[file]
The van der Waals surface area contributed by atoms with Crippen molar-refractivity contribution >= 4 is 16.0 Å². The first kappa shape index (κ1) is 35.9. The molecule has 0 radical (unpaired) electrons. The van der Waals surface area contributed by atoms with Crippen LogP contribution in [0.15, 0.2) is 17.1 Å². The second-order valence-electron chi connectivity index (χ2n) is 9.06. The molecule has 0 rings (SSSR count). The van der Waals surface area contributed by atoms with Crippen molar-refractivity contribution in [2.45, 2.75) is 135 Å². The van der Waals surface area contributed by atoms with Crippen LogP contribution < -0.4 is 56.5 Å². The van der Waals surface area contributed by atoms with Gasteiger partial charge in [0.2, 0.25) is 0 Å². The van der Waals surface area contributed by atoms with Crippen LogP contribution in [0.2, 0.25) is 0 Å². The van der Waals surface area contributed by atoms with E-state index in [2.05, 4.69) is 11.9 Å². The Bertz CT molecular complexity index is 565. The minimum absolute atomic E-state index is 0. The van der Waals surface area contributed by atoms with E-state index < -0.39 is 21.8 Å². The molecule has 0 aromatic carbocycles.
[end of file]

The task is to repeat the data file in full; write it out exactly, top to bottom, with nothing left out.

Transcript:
The van der Waals surface area contributed by atoms with Crippen molar-refractivity contribution >= 4 is 16.0 Å². The first kappa shape index (κ1) is 35.9. The molecule has 0 radical (unpaired) electrons. The van der Waals surface area contributed by atoms with Crippen LogP contribution in [0.15, 0.2) is 17.1 Å². The second-order valence-electron chi connectivity index (χ2n) is 9.06. The molecule has 0 rings (SSSR count). The van der Waals surface area contributed by atoms with Crippen molar-refractivity contribution in [2.45, 2.75) is 135 Å². The van der Waals surface area contributed by atoms with Crippen LogP contribution < -0.4 is 56.5 Å². The van der Waals surface area contributed by atoms with Gasteiger partial charge in [0.2, 0.25) is 0 Å². The van der Waals surface area contributed by atoms with Crippen LogP contribution in [0.2, 0.25) is 0 Å². The van der Waals surface area contributed by atoms with E-state index in [2.05, 4.69) is 11.9 Å². The Bertz CT molecular complexity index is 565. The minimum absolute atomic E-state index is 0. The van der Waals surface area contributed by atoms with E-state index < -0.39 is 21.8 Å². The molecule has 0 aromatic carbocycles.